With a rendezvous set for half an hour’s time, I split the remainder of my time between the town – sadly apparently nothing of its once grandeur – and by the harbour, skimming stones with Ed, Josh, and Matt. I then moved further up the shingle to sit with Madi and Danni, before the six of us walked back to the minibus.
Once back at Collard Bridge Campsite (we stopped en-route at a Tesco), Madi and Ed joined Josh and me in our tent, and we entertained ourselves by donning the remaining pairs of budget XL Women’s Tights I’d bought earlier in the week: Josh had a pair on his head, Ed on his neck, and Madi wore her allotted pair in the more traditional manner.
After dinner, we had pancakes for dessert where, lacking a spoon, I was forced to delicately pour the jam on. Needless to say, it rushed out far faster than I’d been anticipating, meaning I practically had to slurp it out of the drowned crêpe. Josh struggled similarly.
Continuing the biblical theme I’d unintentionally started earlier in the week, by calling my mates my ‘disciples’, I described the meal as my ‘last supper’, knowing in 24 hours’ time I’d be eating at home. That’s because I was scheduled to leave the camp on Friday, a day earlier than the rest of the troop, in order to wash and dry my clothes – and repack my bags – in time for Berkshire Scouts’ Aragon expedition. As a result, I thought it would be wise to pack as much as possible then, leaving space for my still-required overnight things, thereby reducing the stress of my last morning.
While my disciples and I were back in my tent, Ed noticed an increased amount of blood on my white bandage. Coupled with increased pain, I was slightly worried, so thought no harm could come from just mentioning it to Aran. She was all up for removing the bandage there and then, but I wanted to check she had clean bandages to redress it with. “If not, we can just use a tea-towel.”, her reply. I wasn’t sure that she was joking, so decided it would be best to leave it as it was. After returning to the tent with the other three, I’d only just got myself in when Graham said “Grab your things, we’re going back to the hospital now”.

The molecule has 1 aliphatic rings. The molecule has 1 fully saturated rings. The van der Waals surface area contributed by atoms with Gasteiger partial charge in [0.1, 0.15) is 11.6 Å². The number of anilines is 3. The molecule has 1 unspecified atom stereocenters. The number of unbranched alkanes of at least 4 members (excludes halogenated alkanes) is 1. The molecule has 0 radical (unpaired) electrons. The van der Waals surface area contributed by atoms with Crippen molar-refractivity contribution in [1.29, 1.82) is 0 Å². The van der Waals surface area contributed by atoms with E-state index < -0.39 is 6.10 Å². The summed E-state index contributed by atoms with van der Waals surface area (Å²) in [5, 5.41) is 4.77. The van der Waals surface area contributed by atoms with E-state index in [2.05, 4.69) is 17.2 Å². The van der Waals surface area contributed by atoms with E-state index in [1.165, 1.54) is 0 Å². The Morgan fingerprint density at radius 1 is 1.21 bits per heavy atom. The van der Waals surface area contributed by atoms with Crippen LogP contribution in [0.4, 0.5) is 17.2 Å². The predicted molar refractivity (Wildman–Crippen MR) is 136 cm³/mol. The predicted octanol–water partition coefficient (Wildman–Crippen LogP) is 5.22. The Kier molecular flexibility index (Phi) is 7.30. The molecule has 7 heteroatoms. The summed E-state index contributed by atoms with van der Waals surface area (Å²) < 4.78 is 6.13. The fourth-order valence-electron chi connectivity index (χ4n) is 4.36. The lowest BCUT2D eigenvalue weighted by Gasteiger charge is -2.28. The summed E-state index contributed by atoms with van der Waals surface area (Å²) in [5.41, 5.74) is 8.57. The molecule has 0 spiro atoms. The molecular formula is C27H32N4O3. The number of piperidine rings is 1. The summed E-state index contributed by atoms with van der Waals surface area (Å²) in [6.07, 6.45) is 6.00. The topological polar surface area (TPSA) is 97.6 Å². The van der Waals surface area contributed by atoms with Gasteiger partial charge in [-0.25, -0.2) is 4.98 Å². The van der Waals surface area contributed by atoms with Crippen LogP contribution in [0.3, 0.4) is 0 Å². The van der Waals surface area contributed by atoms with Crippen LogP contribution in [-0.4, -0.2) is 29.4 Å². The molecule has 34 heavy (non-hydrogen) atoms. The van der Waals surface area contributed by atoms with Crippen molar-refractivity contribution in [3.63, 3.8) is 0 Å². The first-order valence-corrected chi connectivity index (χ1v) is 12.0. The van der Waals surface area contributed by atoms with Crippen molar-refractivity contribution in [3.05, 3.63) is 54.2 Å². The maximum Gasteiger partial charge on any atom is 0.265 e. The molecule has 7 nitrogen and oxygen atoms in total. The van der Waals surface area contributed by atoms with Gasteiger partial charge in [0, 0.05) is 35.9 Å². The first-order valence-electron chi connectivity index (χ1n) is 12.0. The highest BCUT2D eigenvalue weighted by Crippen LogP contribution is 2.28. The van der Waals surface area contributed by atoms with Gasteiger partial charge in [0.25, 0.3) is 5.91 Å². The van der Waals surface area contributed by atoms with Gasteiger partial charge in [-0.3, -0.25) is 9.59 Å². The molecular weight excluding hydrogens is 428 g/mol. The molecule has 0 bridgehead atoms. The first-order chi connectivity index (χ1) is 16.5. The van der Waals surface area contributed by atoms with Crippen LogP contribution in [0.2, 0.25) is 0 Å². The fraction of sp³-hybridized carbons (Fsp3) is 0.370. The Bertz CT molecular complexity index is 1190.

The three of them pleaded to come with me, but Graham allowed only one. As Josh and Ed had come with me (albeit to just drop me off) the first time, they agreed it was rightly Madi’s turn to accompany me. The hospital was so much quieter by 11:15pm than it had been when I first walked through its double-doors, ten hours earlier. In the waiting room, the adrenaline of the day finally began to dry up and, despite the throbbing pain, sheer exhaustion set in. I found myself struggling to keep my eyes open.
After taking off the bandage but voting against removing the gauze, the triage nurse informed me, to my surprise, that such ‘weeping’ was to be expected of a freshly stitched cut. She told me not to worry, but to keep it as straight as possible.
We drove back (Graham had, while Aran and Madi supervised me, been locating the railway station for me), and then Josh helped me into my sleeping bag. I was due some rest – and, arguably to a much greater extent, so too were the brilliant leaders.